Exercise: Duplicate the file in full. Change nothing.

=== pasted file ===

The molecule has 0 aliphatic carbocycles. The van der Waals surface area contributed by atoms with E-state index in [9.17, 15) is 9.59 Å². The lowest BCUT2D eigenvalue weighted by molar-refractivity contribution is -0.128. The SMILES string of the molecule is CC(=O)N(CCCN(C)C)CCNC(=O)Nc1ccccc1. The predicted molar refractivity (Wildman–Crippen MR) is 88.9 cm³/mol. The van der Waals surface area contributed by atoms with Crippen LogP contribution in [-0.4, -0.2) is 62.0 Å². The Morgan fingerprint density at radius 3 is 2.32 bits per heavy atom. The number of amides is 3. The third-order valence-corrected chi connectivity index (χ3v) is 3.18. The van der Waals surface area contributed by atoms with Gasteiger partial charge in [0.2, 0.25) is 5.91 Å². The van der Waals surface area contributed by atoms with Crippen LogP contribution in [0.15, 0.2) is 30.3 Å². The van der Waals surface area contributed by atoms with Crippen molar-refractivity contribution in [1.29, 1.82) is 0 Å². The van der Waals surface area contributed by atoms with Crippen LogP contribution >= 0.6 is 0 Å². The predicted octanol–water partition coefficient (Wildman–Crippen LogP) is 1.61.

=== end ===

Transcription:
The molecule has 0 aliphatic carbocycles. The van der Waals surface area contributed by atoms with E-state index in [9.17, 15) is 9.59 Å². The lowest BCUT2D eigenvalue weighted by molar-refractivity contribution is -0.128. The SMILES string of the molecule is CC(=O)N(CCCN(C)C)CCNC(=O)Nc1ccccc1. The predicted molar refractivity (Wildman–Crippen MR) is 88.9 cm³/mol. The van der Waals surface area contributed by atoms with Crippen LogP contribution in [-0.4, -0.2) is 62.0 Å². The Morgan fingerprint density at radius 3 is 2.32 bits per heavy atom. The number of amides is 3. The third-order valence-corrected chi connectivity index (χ3v) is 3.18. The van der Waals surface area contributed by atoms with Gasteiger partial charge in [0.2, 0.25) is 5.91 Å². The van der Waals surface area contributed by atoms with Crippen LogP contribution in [0.15, 0.2) is 30.3 Å². The van der Waals surface area contributed by atoms with Crippen molar-refractivity contribution in [1.29, 1.82) is 0 Å². The van der Waals surface area contributed by atoms with Crippen LogP contribution >= 0.6 is 0 Å². The predicted octanol–water partition coefficient (Wildman–Crippen LogP) is 1.61.